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by Cosmological thinking: time, space and universal causation May 25th, 2024

This paper is available on arxiv under CC 4.0 license.

**Authors:**

(1) Nicolas Bernal, New York University Abu Dhabi;

(2) Partha Konar, Physical Research Laboratory;

(3) Sudipta Show, Physical Research Laboratory.

- Abstract and Intro
- S-matrix: Unitarity and its Consequences
- Dark Matter Annihilation and Unitarity Bound
- Low-temperature Reheating
- Freeze-out with a Low-temperature Reheating
- Summary and Conclusion
- Acknowledgments and References

In this section, two cases for the DM freeze-out are considered. The first corresponds to the visible freeze-out, where a couple of DM particles annihilate into a couple of SM states, with a total thermally-averaged annihilation cross section ⟨σv⟩. The evolution of the DM number density n can be described with the Boltzmann equation [20]

In the following, Eqs. (5.6) and (5.7) will be analytically solved in the context of a kination-like cosmology. For convenience, we start with the case corresponding to the dark freeze-out.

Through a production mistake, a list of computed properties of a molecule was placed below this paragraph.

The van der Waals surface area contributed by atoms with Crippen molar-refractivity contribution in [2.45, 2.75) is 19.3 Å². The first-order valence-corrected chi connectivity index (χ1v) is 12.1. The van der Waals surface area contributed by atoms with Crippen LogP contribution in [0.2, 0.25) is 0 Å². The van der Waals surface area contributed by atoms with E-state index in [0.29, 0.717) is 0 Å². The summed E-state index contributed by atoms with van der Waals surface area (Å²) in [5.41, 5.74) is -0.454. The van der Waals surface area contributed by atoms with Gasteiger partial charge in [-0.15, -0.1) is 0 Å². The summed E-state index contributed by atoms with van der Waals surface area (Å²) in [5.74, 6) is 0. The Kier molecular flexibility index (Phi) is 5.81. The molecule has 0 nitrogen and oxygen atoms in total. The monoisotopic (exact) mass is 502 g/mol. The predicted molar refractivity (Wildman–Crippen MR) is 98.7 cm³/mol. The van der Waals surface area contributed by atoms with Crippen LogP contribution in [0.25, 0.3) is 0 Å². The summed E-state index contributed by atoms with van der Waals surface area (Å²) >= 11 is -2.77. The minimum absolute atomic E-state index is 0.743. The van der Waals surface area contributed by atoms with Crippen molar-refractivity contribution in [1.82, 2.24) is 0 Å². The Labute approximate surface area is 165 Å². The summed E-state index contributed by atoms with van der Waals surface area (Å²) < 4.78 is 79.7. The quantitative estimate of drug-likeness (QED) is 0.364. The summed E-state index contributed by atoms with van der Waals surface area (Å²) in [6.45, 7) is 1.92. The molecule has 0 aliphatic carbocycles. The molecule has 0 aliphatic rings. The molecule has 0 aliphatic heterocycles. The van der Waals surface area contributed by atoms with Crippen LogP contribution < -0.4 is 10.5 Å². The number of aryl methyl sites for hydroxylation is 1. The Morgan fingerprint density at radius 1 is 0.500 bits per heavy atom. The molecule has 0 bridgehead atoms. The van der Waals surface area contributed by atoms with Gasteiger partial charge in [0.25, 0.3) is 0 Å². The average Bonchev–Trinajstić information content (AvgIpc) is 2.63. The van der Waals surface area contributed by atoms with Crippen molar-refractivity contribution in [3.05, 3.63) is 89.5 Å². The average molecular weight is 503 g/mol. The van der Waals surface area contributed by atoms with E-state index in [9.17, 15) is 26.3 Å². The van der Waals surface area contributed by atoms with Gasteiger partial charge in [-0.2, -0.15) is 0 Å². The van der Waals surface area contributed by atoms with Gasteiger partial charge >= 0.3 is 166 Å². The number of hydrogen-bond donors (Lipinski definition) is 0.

If the freeze-out occurs during the radiation-dominated era, Eq. (5.7) can be analytically solved, from the DM freeze-out until today (i.e., small temperature and therefore large x)

To match the whole observed DM relic density, it is required that

Alternatively, if the freeze-out happens during reheating

the integral has been split into two pieces, to emphasize the two regimes of H in Eq. (4.6). Therefore

The case of the visible freeze-out in Eq. (5.6) can be computed following the same procedure presented in the previous subsection. However, one could also derive it by fixing r = 2 in Eqs. (5.10) and (5.13), which gives

for the freeze-out in the radiation-dominated era, or

during reheating.

The freeze-out temperature can be estimated by comparing Eqs. (4.8) and (5.4) or (5.5), and is given by

Next, analytical solutions are presented for Eqs. (5.16) and (5.17) in the context of an early matter-dominated scenario. We will begin with the case corresponding to the dark freeze-out for convenience.

If the freeze-out occurs during the radiation era, the solution of Eq. (5.17), or equivalently of Eq. (5.7), is the one presented in Eq. (5.10). Instead, if it occurs during the reheating period, one has that

If the freeze-out occurs during radiation domination, the solution of Eq. (5.16) is the same as the one of Eq. (5.14). Alternatively, if it occurs during reheating, one has instead

simply corresponding to the limit r = 2 of Eq. (5.20).

L O A D I N G

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